Christian Long

Eva Vertes: The Future of Medicine

In TED Talks on April 16, 2010 at 2:16 pm

Extra credit reflection by HERSH T.

Original TED page w/ speaker bio, links, comments, etc:

Eva Vertes: The Future of Medicine

Imagine when you were still 19 and then imagine the incredible prestige associated with the TED talks.

Eva Vertes, a 19 year old genius, has a few stumbling sentences but the passion and incredible joy she has for what she is talking about far outshines this. The excitement she shows still contains that youthful innocence combined with the obvious intelligence she exudes causes the audience to lean in and enjoy what she is talking about.

Eva goes on to relate her extremely impressive resume in a very humble way while also informing the audience why she chose to focus on what she did. Her initial focus regards the effect of heavy metals on the nervous system and neuroscience in general, however, soon the audience realizes that her true interest revolves around cancer, and how it comes about.

“It seems that cancer is a direct result of injury.”

This line popped out to me and actually made sense. Cancer, the enemy of the 21st century, is a disease that is characterized by a proliferation of mutated cells that, through metastisis, can travel to all parts of the body. Eva’s idea is that cancer is simply a healing process that is overeager, her incredible idea is that we should manipulate, rather than eliminate (chemotherapy, radiation).

Many great and important discoveries were made when a person asked the simple question why? Here, the medical world had taken note that cancer, for some unkown reason, did not affect skeletal muscle and so Eva asked why. Skeletal muscle is the muscle that makes up the heart, and muscles, which is also why we don’t often have heart cancer. And so Eva asked many preeminent scientists in this field, and the answer she got was that skeletal muscles were terminally differentiated, which simply means that they do not grow again. (Neurons for example).

Often, when something does not make sense, people will give it an explanation just to fit the circumstances.

This is how local myths were created, something incredibly odd or seemingly supernatural occurs and people just turn a blind eye. And so what Eva, with her youthful innocence noted, was that there were other types of cells that were terminally differentiated which did get cancer. And so, like any great hero, Eva did not take that for an answer and fought on to see what the real answer was.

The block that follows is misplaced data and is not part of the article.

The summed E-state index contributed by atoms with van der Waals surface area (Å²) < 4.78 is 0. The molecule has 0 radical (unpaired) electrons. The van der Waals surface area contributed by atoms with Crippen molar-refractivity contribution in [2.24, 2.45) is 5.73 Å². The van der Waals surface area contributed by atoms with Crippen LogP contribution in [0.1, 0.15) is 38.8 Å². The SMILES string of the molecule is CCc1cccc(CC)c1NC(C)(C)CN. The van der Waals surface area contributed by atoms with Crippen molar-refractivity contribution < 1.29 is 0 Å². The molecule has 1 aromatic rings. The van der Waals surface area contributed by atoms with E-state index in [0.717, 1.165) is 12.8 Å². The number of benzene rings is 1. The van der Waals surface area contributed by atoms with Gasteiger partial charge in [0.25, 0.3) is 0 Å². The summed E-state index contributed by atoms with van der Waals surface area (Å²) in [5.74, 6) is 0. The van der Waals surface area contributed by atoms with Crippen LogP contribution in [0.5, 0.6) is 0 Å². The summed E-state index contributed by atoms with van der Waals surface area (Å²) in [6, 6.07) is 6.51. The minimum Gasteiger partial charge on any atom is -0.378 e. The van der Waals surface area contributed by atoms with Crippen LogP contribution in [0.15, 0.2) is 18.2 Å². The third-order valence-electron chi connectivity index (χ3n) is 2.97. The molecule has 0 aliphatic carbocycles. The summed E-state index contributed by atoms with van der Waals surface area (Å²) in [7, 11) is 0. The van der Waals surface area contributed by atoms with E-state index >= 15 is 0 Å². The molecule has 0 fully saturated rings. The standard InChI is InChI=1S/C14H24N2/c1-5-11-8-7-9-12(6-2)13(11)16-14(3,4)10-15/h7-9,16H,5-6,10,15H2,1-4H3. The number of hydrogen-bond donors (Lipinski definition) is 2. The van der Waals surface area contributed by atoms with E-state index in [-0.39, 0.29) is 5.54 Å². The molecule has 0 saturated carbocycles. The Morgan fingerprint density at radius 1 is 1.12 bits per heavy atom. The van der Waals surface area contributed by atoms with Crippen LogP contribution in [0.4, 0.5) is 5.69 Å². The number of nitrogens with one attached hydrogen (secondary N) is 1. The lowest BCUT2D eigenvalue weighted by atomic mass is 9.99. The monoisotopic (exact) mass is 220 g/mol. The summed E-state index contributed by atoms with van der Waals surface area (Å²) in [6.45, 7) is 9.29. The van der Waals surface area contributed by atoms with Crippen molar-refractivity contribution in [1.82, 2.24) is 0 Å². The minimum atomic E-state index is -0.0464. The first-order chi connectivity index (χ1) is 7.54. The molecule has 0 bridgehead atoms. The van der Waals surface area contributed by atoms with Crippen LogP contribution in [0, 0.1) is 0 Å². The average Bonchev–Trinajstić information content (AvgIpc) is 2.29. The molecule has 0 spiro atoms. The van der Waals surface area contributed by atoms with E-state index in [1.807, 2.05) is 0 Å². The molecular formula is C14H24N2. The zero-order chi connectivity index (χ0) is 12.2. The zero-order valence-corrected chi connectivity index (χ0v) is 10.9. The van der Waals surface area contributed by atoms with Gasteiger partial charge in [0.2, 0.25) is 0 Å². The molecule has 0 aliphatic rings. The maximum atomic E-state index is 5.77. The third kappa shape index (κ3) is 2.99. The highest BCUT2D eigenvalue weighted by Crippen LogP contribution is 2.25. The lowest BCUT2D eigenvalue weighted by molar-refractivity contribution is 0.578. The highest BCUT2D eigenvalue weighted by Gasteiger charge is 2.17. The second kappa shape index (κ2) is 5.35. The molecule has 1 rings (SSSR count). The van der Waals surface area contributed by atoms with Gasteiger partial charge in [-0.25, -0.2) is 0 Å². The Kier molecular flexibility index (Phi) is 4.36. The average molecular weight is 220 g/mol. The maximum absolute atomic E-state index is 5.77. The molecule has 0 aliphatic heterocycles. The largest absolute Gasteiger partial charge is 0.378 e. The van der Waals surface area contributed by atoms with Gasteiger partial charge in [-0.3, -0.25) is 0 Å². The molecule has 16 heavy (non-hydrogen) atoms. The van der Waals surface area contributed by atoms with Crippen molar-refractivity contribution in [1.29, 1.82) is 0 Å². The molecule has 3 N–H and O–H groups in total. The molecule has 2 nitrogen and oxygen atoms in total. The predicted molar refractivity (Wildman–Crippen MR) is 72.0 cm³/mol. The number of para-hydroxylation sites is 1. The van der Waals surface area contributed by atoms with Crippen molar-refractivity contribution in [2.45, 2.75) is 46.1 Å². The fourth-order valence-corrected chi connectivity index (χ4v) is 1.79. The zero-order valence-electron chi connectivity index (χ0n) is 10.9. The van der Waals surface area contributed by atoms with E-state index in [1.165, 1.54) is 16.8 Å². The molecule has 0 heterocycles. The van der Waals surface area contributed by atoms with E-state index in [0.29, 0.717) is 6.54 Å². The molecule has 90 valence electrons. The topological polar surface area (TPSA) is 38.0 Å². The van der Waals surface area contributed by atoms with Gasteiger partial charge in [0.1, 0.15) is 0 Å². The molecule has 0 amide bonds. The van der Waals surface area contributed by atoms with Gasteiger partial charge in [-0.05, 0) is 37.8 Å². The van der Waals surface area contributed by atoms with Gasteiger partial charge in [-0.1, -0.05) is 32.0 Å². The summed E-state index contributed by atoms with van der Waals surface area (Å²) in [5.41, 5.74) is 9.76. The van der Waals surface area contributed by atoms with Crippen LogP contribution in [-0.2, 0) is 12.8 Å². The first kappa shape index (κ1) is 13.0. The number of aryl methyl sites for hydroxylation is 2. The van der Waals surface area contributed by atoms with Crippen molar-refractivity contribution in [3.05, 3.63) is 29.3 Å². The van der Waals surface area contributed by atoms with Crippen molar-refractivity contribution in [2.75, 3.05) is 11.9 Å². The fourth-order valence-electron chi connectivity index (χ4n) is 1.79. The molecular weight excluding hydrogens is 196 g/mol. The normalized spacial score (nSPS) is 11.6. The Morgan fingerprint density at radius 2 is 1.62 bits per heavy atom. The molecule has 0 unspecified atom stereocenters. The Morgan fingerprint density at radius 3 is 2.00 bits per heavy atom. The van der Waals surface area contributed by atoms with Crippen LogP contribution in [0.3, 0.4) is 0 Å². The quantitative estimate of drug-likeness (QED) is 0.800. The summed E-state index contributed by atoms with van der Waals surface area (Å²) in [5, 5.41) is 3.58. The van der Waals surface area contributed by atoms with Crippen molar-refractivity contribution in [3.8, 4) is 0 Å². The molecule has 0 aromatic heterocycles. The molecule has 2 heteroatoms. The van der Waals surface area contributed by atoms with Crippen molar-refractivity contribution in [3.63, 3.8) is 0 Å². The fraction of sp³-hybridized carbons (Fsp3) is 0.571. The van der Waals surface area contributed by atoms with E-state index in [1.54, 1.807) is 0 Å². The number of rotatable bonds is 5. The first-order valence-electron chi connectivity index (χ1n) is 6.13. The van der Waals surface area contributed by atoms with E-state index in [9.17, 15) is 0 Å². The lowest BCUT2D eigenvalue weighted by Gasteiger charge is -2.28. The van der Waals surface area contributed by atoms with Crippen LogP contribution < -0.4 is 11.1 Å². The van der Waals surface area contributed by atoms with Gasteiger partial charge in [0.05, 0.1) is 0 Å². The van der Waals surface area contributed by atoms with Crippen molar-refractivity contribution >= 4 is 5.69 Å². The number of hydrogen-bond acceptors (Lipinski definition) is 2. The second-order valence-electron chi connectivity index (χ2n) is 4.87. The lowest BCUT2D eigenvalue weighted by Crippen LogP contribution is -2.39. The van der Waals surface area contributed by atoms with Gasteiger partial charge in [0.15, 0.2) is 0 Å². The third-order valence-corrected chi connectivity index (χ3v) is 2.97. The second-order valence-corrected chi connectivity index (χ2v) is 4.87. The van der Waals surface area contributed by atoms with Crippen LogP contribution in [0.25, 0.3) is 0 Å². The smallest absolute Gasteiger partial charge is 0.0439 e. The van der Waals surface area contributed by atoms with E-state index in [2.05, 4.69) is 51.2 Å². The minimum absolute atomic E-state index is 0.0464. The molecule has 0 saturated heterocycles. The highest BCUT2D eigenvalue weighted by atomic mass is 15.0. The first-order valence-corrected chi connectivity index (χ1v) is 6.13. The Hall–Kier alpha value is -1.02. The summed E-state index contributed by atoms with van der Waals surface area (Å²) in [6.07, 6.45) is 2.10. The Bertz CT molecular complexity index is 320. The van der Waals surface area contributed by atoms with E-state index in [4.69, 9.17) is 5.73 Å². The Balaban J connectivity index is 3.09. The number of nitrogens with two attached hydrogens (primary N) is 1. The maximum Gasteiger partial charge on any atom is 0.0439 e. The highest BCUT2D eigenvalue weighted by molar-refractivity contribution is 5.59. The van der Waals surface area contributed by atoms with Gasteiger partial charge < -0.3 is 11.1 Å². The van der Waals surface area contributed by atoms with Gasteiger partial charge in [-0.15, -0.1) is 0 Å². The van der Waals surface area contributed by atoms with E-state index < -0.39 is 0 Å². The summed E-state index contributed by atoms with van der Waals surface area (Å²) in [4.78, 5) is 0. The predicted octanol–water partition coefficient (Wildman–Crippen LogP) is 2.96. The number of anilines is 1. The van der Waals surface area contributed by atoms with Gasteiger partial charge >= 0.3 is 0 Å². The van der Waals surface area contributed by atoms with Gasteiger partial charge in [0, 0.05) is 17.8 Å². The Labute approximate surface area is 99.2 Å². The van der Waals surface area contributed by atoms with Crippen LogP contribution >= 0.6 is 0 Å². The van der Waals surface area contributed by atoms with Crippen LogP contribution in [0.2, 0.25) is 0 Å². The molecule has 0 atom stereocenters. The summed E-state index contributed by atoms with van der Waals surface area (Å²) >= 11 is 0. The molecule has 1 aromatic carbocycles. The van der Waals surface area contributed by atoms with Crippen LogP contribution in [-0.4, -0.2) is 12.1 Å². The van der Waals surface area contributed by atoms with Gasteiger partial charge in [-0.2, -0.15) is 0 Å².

To understand her definition, we must familiarize ourselves with the way a tumor grows. All cancer begins at the size of a pinprick, and at that size, it would have no effect on the immensly huge host (us). So what happens next is that a process termed angiogenesis occurs. Angiogenesis is simply when blood vessels are created and brought closer to whatever it is that is using angiogenesis. In this case, a tumor uses angiogenesis to grow large, and then uses these blood vessels to travel through the bloodstream and metastisize. When a closer look is taken at skeletal tissue an incredible discovery is found.

Skeletal muscle has many incredibly tiny tumors during cancer!

What to do now?

According to Eva, it could be that skeletal muscles have such a strong ability to utilize angiogenesis because we use muscles so much that they can actually overpower the angiogensizing power of tumors. Well, Eva goes on to introduce some of her current hypothesis, and the first one is centered around something called chemokines or chemical attractors. When skeletal muscle is injured, it actually releases just as much chemokines as any other area of the body, and chemokines are the main factor in causing cancer metastisis. However, her hypothesis, is that because we use skeletal muscle so often, maybe skeletal muscle has actually refined the process of healing itself. Eva’s most important idea is simply that cancer is an overactive healing process, and so in other parts of the body it is harmful, however in skeletal muscle, it actually works.

The final hope that Eva introduces is that in skeletal muscle, the factor that changes stem cells into muscle cells is called Myo-D. And so when a cancer metastisizes to the skeletal muscle, maybe the Myo-D is actually turning the tumor cells into muscle cells! This is a revolutionary idea and can then be used in so many other fields. What if it could be used to grow back muscles of paraplegics or amputees!

Truly, Eva has placed a great many incredible ideas in our minds, and her impressive credentials prove that it is more than just talk. I believe we will be seeing more of Eva soon.

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